Findings of Overseas Vote Foundation 2012 Post-Election Surveys Reveal Positive Impact of the MOVE Act on Military and Overseas Voter Participation

WASHINGTON D.C.February 5, 2013 – Overseas Vote Foundation has released its 2012 Post-Election Overseas and Military Voter Survey and Local Election Official Survey Report, which demonstrates that the November 2012 General Election was a tipping point in the use of technology in overseas and military absentee voting.

For overseas and military voters, the Internet is now the number one source of voter registration and ballot request forms. Over 50 percent of survey respondents reported receiving a blank ballot electronically, a 30 percent increase from 2010. However, voters still rely primarily on physical postal methods to submit registration forms and return voted ballots, a practice that election-integrity advocates continue to recommend for cyber security. 

[Download the 2012 Post-Election Survey Report] 

“With the increased use of technology in the voting process new tech-related problems have emerged. Both voters and election officials reported problems with forms transmitted via PDF files, computer compatibility issues, and printing problems,” noted Dr. Claire Smith, OVF Research Director. 

Drawing from the responses of more than 13,600 voters in 160 countries and more than 2,000 local election officials in the U.S., the 35-page report documents the increased use of technology in the voting process and also evaluates the impact of the MOVE Act on the 2012 General Election.

"The 2012 survey reveals a measurable positive impact of the MOVE Act on military and overseas voter participation," added Dr. Smith. More voters are receiving their ballots, and receiving them on time. Notably, only 2.5 percent of individuals reported receiving their ballot the week before Election Day or later, down from 5 percent in 2010 and 11 percent in 2008. Survey respondents who reported not receiving a ballot dropped 5 percent overall, from 22 percent in 2008 to 17.3 percent in 2012.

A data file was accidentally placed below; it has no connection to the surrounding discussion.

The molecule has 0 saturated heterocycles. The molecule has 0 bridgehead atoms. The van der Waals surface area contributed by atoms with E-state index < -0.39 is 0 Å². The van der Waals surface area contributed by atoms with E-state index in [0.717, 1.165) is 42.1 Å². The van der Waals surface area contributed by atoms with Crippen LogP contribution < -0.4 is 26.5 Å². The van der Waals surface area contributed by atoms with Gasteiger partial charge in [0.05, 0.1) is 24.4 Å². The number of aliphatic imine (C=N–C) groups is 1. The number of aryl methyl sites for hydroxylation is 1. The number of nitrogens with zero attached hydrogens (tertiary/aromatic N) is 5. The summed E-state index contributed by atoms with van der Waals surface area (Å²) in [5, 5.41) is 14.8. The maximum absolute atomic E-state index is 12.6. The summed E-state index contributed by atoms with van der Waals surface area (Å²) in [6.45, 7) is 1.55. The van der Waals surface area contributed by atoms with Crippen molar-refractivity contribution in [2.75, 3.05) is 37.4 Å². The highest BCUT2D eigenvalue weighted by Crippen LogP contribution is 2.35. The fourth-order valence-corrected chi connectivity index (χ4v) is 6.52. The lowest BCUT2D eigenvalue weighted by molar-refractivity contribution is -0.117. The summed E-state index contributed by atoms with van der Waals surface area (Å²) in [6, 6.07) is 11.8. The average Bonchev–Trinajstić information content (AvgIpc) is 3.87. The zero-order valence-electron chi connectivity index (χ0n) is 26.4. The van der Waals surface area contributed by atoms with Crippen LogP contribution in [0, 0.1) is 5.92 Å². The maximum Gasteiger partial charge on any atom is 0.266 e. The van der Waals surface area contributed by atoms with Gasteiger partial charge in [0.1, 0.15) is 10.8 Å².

The greatest ongoing confusion among voters stems from the MOVE Act’s elimination of a clause which defined the validity of the official “FPCA” voter registration/ballot request form for overseas and military voters as two General Election cycles. Voters can no longer rely on their forms to keep them registered beyond one calendar year in some states, and one single election in others.  

Today's report includes five specific recommendations from OVF as to how to improve upon areas of weak performance. Among these include improving outreach through website optimization. Election officials have created new, innovative tools such as online registration look-up, absentee ballot request, and ballot tracking. However, their usage remains low: only 16 percent of respondents reported using a ballot tracking tool. "Outreach is not only vital to clarifying continuing problems in the voting process, but also in order to make voters aware of the options and tools available to them," added Dr. Smith.

2012 Post-Election Survey of Overseas and Military Voters 

OVF launched its 48-question 2012 Post-Election Military and Overseas Voter Survey on Election Day, November 6, 2012, and it ran through December 15, 2012. OVF reports a 14 percent response rate, as 13,676 UOCAVA voters completed the survey. The survey focused primarily on matters affecting the respondents’ voting experiences. It was intended to gain both quantitative and qualitative data. This is OVF’s fifth post-election voter survey.

2012 Local Election Official (LEO) Survey

The 2012 Local Election Official (LEO) survey was sent to 7,785 LEOs in jurisdictions around the U.S. All 50 states, the District of Columbia, American Samoa, Guam, Puerto Rico, and the Virgin Islands were included in the survey distribution. The 38-question LEO survey ran from November 29, 2012 through December 26, 2012. OVF enjoyed its best response to date, as 2,071 LEOs responded, which represents a 26.6 percent response rate. This was the fourth post-election LEO survey that OVF has executed. 

First U.S. Vote Post-Election Voter Survey

U.S. Vote Foundation launched its first Post-Election Voter Survey of domestic U.S. voters on Election Day, November 6, 2012. Of the 9,961 individuals invited to take the 42-question survey, 1,079 completed the survey for a 10.8 percent response rate. The data give us some insight into the domestic voting process. For example, like overseas and military voters, domestic voters (59 percent) are using the Internet to create registration forms and nearly three-quarters (74 percent) of survey respondents used a website to download or generate an absentee ballot request.